Grade C. I can’t blame James Click for Mancini’s slump. Rental trades are always trades for a small sample of results. When the GM trades for a rental and the player gets hot, he looks like a genius, when that player goes cold, the GM looks like a dummy. Truth is, the GM doesn’t swing the bat or throw the ball. He can only go by past performance.
In evaluating Click, keep in mind he picked up Siri for nothing off waivers in 2021 and flipped him for the rental of a proven slugger.
Overall, Click looks extraordinarily unlucky as a trader. Let's look at some trade before-and-afters:
Cionel Perez, ERA before trade (career) 5.74...............ERA after, (2022), 1.40
Kendall Graveman, ERA before trade, (2021) 0.82......ERA after, (2021), 3.13
Yimi Garcia, ERA before trade, (2021) 3.47..................ERA after, (2021), 5.48
Myles Straw, OPS before trade, (2021) 6.65................OPS after, (2021), .739
Phil Maton, ERA before trade, (2021) 4.57...................ERA after, (2021), 4.97
Mauricio Dubon, OPS before trade, (2022) .636........ OPS after, (2022), .548
Christian Vazqez, OPS before trade, (2022) .759.........OPS after, (2022), .585
Trey Mancini, OPS before trade, (2022), .751..............OPS after, (2022), .622
Jose Siri, OPS before trade, (2022), .542....................OPS after, (2022), .660
Click’s greatest before and after success, Rafael Montero, wasn’t a success until the year after the trade. He got injured soon after his trade and only pitched six innings with the Astros in 2021.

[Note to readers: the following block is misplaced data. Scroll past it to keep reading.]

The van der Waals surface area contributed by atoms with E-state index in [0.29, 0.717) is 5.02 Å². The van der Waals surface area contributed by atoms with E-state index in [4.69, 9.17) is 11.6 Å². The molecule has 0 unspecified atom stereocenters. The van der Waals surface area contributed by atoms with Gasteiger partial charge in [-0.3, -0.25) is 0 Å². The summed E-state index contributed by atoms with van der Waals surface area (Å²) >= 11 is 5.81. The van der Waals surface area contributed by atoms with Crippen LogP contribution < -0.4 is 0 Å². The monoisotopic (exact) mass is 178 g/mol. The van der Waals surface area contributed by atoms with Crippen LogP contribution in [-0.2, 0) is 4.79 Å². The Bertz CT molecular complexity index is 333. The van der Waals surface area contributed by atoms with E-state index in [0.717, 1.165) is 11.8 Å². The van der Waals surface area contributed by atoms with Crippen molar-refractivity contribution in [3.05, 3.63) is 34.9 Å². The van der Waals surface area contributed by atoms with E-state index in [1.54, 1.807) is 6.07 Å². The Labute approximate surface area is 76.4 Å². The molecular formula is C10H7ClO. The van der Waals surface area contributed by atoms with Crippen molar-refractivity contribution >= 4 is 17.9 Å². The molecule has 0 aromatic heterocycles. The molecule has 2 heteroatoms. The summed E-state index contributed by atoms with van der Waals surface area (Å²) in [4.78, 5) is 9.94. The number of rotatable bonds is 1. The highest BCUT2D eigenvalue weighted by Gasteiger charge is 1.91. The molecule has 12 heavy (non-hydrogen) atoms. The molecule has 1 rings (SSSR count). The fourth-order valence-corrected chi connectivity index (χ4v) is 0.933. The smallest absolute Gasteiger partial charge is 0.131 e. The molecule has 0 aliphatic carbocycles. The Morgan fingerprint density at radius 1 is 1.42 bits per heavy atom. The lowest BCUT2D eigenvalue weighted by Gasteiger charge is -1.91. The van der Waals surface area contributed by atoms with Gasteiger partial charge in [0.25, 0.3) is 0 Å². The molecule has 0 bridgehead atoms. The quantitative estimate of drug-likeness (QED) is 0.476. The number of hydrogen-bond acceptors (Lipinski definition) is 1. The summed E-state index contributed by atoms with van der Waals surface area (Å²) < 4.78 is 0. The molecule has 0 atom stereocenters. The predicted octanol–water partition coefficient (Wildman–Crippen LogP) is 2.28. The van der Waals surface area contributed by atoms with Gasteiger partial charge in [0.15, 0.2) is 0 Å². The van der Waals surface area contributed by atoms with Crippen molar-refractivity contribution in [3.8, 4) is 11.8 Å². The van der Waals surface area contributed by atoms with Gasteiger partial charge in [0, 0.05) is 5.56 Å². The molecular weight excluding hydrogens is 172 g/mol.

Otherwise, in every case, the players Click acquired in trades did worse after the trade, and every player given up did better. The pattern is so strong you’re tempted to look for a reason.
One more trade:
Jake Odorizzi to Atlanta for Will Smith, 8/2/22
This trade is the epitome of a lateral trade undertaken to put players in places where they are more useful to their respective teams. The Astros were over-staffed in starting pitchers but had no left-handed relief pitcher. The Braves needed starting pitching depth. So the Astros unloaded Odorizzi’s $10 million salary and got a half-season of decent relief work from lefty Will Smith.
Smith did not pitch for the Astros in the postseason. However, his presence may have affected the way the Phillies constructed their lineup in the World Series. Odorizzi pitched three innings in the postseason for the Braves and gave up two runs. Breaking the pattern listed above, Smith’s ERA improved with the Astros, and Odorizzi’s performance got worse with the Braves, posting a 5.63 ERA.
Grade: B, Both teams got rid of players they didn’t need anymore and had no plans of keeping. But if the Astros hadn’t unloaded Odorizzi, he had a player option that would have represented a $10 million obligation against the Astros’ payroll in 2023. The Braves traded Odorizzi this winter to the Rangers and gave the Rangers cash in return for Kolby Allard.
Of course, it was Click who overpaid for Odorizzi to begin with, but in the wake of the Justin Verlander injury after Game 1 of 2020, that is understandable.
In the next installment, we’ll evaluate Click’s free agency moves.